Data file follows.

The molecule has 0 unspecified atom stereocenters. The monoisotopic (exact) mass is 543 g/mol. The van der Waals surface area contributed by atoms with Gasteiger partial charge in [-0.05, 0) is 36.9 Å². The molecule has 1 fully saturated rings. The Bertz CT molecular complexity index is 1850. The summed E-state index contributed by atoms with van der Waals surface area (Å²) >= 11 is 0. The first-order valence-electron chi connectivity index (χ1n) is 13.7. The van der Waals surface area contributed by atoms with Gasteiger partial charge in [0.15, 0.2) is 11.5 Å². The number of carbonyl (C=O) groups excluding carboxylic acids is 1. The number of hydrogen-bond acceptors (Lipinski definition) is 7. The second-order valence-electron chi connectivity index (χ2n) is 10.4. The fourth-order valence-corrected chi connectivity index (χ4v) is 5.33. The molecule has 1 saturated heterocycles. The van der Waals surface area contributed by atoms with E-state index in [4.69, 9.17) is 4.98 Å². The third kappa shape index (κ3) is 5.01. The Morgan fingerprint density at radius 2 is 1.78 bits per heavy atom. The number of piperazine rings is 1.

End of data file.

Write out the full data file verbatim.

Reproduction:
The molecule has 0 unspecified atom stereocenters. The monoisotopic (exact) mass is 543 g/mol. The van der Waals surface area contributed by atoms with Gasteiger partial charge in [-0.05, 0) is 36.9 Å². The molecule has 1 fully saturated rings. The Bertz CT molecular complexity index is 1850. The summed E-state index contributed by atoms with van der Waals surface area (Å²) >= 11 is 0. The first-order valence-electron chi connectivity index (χ1n) is 13.7. The van der Waals surface area contributed by atoms with Gasteiger partial charge in [0.15, 0.2) is 11.5 Å². The number of carbonyl (C=O) groups excluding carboxylic acids is 1. The number of hydrogen-bond acceptors (Lipinski definition) is 7. The second-order valence-electron chi connectivity index (χ2n) is 10.4. The fourth-order valence-corrected chi connectivity index (χ4v) is 5.33. The molecule has 1 saturated heterocycles. The van der Waals surface area contributed by atoms with E-state index in [4.69, 9.17) is 4.98 Å². The third kappa shape index (κ3) is 5.01. The Morgan fingerprint density at radius 2 is 1.78 bits per heavy atom. The number of piperazine rings is 1.